6

I have to differentiate command from the output using color

like this

$ cat file-name (this should be in some color say like red)
some test in file OUTPUT (this output should be in some other color say like green) 

so that I can easy differentiate command from its output in case of commands with large output

And i have to make it it work for every command that is typed on terminal if possible even command not found can be printed out in different color

6

Add this to your ~/.bashrc:

        RED="\[\033[0;31m\]"
     YELLOW="\[\033[1;33m\]"
      GREEN="\[\033[0;32m\]"
       BLUE="\[\033[1;34m\]"
  LIGHT_RED="\[\033[1;31m\]"
LIGHT_GREEN="\[\033[1;32m\]"
       CYAN="\[\033[0;36m\]"
 LIGHT_CYAN="\[\033[1;36m\]"
      WHITE="\[\033[1;37m\]"
 LIGHT_GRAY="\[\033[0;37m\]"
 COLOR_NONE="\[\e[0m\]"

PS1="$PS1${LIGHT_RED}"
trap '[[ -t 1 ]] && tput sgr0' DEBUG

The colour code variables aren't necessary, but they simplify things. Change the LIGHT_RED to other colours to suit your need. Effect:

RED BLUE

You'll have to source the .bashrc for changes to take effect:

. .bashrc

The LIGHT_RED isn't really light red for me because of the colour profile I have set for the terminal.

Sources:

  1. How do I stop a bash shell PS1 color to stop at the end of the command?
  2. Bash command prompt with virtualenv and git branch (for the colours)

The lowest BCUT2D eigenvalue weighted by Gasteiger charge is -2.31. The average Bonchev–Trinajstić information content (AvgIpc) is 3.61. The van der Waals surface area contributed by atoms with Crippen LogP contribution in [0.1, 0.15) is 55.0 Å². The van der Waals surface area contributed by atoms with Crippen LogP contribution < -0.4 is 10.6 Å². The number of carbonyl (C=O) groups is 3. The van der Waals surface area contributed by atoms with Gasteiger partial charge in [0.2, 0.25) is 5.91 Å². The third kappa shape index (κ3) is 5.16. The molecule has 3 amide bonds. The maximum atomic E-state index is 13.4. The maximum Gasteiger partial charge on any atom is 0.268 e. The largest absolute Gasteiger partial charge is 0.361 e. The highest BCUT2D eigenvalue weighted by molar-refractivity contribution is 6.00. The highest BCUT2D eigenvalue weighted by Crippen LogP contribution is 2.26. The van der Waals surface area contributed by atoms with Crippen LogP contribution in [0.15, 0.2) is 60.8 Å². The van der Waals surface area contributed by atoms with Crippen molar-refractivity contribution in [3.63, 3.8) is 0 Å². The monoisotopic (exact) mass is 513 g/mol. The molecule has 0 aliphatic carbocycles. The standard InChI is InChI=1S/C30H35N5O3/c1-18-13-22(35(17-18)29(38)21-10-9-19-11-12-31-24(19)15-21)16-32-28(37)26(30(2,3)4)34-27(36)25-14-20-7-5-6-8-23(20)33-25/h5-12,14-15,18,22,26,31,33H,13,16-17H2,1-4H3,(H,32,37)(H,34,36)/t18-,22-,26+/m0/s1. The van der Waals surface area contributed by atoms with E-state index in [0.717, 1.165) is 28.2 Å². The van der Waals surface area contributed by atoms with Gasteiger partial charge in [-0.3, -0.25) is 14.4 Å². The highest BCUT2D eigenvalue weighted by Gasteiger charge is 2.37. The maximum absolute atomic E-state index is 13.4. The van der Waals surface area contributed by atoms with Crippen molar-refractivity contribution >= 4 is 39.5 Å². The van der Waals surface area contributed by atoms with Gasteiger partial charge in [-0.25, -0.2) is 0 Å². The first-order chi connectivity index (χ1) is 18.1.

• yes this one works the way i wanted it – user310685 Sep 12 '14 at 11:30
  • but with this i am able to color the command but i am unable color the output of the command i used this for that trap '[[ -t 1 ]] && tput setaf 2' DEBUG – user310685 Sep 12 '14 at 11:54
  • @user310685 I'd usually use the terminal's colour settings to set the colour of the output. – muru Sep 12 '14 at 11:59
  • yes that works good – user310685 Sep 12 '14 at 12:16
0

you could try this

grep --color=always . file-name

The dot is essential in this case, it's the regular expression for matching any single character.

  • how shall i try this – user310685 Sep 12 '14 at 9:13
  • 1
    but i guess this wont work for other commands like (ls) – user310685 Sep 12 '14 at 9:14
  • @user310685 use this command in your putty, and yes this is for replacing 'cat' it won't work with ls. – P.-H. Lin Sep 12 '14 at 9:32
  • i wanted to make it work for each and every command – user310685 Sep 12 '14 at 10:33
0

You can use ANSI escape sequence to differentiate the command from its output, like this:

echo -e "\e[31m"; echo "ls -al"; echo -e "\e[0m"; echo -e "\e[32m"; ls -al --color=never ; echo -e "\e[0m";

enter image description here

Source: http://misc.flogisoft.com/bash/tip_colors_and_formatting

  • this does not work – user310685 Sep 12 '14 at 9:42
  • i guess there is some difference in version that y it dose not work for me , but i guess making it work will not make it work for every command. i have to manually add it into every command – user310685 Sep 12 '14 at 10:35

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